The Words in My Hand – UK launch

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Lisa Highton, publisher Two Roads Books, opening the launch. (photo: Richard Youell)

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Dr Erik-Jan Bos, academic advisor on the book. (photo: Saskia Glasfurd-Brown)

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(photo: Kaddy Benyon)

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(photo: Siobhan Costello)

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(photo: Richard Youell)

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(photo: Saskia Glasfurd-Brown)

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Words of thanks from the launch:

I want to thank you all for being here tonight, for your support, and for sharing in the launch of my book.

I find it remarkable that I am standing here before you at all, with this, my book, this lovely lovely book, crafted with such care and brought into the world by my fine publishers, Two Roads Books.

I am hugely proud of this, but I know for certain that I would not be here talking to you without the love and support of a number of people and I’d like to thank them.

Firstly, to my husband, Damian, and my daughter, Saskia. I’d like thank them for bearing with me – for putting up with my ‘writer’s temperament’ and my ‘flexible working hours’ – mostly at night, any time between the hours of 2-6am.

Damian, thank you for bearing with my erratic ability to earn a living. Let’s see how sales go; you may yet have years of this to come!

To my daughter, Saskia – this is in many ways a book about mothers and daughters. Becoming a mother was one of the best things I did with my life. This book is for you.

Anni Domingo, Siobhan Costello – fellow writers, with whom I work regularly in a small, tightly-focused writing group. Thank you so much.

Cressida Downing. A new friend. A true friend. A friend who supplies gin and advice when needed.

Erik-Jan Bos – for patiently and kindly dealing with all manner of questions I had on Descartes and never once (not even when I asked you to describe Descartes in three words) making me feel stupid for asking.

Veronique Baxter – my agent – brilliant, sharp, dedicated – exactly what’s needed in an agent.

Lisa Highton, Fede Andornino, Lyndsey Ng – my publishers. The book would not be without you. You have carefully and skillfully steered me from bewildered writer to debut novelist and dealt kindly with my anxieties. The finished book is a real beauty and you should be congratulated for it.

Two Roads is a brilliant imprint; I have been well looked after and I am proud to be part of it.

Writers’ Centre Norwich Escalator programme, funded by Arts Council England, gave me the space and time (and funding), to develop this novel from an initial sketchy outline to its first draft. More importantly, I was able to move writing from the periphery to the centre of my life. The Escalator programme has launched again this week. It is a beacon and I would encourage other writers here to apply for it.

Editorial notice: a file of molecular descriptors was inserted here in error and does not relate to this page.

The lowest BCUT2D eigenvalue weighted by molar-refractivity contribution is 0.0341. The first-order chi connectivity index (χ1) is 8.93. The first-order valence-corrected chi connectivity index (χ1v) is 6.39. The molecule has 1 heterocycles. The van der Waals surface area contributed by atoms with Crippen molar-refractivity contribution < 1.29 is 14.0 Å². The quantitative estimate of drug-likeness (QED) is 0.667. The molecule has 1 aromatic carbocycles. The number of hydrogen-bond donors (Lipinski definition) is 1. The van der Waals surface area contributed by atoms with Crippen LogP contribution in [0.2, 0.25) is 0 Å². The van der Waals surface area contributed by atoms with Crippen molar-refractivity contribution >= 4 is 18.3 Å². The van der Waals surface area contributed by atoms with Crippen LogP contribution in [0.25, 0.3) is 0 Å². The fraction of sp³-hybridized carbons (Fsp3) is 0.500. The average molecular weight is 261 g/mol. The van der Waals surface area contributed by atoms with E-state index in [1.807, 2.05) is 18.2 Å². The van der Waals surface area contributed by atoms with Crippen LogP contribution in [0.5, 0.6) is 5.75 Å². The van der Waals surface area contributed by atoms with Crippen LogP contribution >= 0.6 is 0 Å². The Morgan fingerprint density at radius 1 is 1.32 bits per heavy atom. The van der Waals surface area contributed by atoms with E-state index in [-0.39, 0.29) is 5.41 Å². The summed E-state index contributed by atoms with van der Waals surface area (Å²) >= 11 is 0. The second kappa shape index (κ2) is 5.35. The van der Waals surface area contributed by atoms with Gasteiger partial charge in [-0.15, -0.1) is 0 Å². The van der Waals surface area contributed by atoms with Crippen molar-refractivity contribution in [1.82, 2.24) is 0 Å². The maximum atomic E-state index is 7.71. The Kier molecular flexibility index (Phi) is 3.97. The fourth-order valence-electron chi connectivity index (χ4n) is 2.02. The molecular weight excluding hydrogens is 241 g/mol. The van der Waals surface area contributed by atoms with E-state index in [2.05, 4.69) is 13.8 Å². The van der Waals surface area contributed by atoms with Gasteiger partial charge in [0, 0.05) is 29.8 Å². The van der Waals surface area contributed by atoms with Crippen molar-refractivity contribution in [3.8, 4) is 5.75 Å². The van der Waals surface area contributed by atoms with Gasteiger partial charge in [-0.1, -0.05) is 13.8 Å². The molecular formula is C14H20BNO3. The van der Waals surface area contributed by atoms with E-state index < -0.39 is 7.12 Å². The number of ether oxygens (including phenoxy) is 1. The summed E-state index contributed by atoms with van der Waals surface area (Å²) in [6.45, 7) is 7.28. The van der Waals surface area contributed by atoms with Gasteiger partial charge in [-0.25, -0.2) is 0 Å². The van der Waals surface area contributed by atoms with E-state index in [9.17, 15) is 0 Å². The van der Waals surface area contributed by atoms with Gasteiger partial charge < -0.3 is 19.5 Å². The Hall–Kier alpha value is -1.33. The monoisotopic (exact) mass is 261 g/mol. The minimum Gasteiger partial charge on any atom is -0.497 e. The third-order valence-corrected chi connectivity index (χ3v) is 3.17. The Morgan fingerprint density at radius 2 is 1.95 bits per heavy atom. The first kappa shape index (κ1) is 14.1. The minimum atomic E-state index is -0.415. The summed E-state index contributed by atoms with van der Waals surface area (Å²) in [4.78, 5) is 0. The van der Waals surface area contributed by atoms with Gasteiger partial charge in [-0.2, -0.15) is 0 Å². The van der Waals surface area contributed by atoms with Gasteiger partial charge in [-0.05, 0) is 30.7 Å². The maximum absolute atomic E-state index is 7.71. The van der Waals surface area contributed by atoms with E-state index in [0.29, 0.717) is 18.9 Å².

Finally, to my writing mentor, and all round fabulous person, novelist Louise Doughty. I have learned more about writing, and what it means to be a writer, from Louise than from anyone else.

Please join me in applauding them.

This is what it takes for this book to be. There’s something profound in this simple truth. No-one achieves anything truly worthwhile on their own. I don’t buy into the lonely genius in the attic scenario one little bit. And I think this applies as much to Descartes (which I hope is what my novel helps to reveal) as it does to me and my own book.

My novel tells the story of Helena Jans, a Dutch maid, and her affair with Descartes. Today, he is known as the father of modern philosophy – but he certainly wasn’t that in the 1630s when he met Helena. I knew from the outset that I didn’t want to tell the story from Descartes’ point of view. So much has already been written about him.

Helena was not simply the ‘woman behind the great man’ – she was a person in her own right, with her own view of the world, her own struggles, her own thoughts, beliefs, experiences, wisdom. It mattered to me to tell her story.

She knew Descartes at a pivotal time in his life, and perhaps for a decade or more. It seemed to me that this key relationship in Descartes’ life had been overlooked, in some cases passed over or dismissed.

There is in part a reason for this – so few documents reference her – her life, like many women of her time, was not recorded.

If we know so little about her, can we say she truly matters?

Yes, we can. And I find it astonishing that even in 2016, it is still necessary to make the case for women’s stories to be told and placed on a level footing with men’s.

Telling Helena’s story helps us to see Descartes from an entirely different angle, and to reveal him as an entirely human man – flawed and loving, as we all are.

I’ll read from the opening of the novel now, and then after that copies of the book will be on sale and I’ll be happy to sign them.

Thank you Heffers for hosting this.

And thank you too. Without readers there would be no writers. I applaud you most of all. xxx

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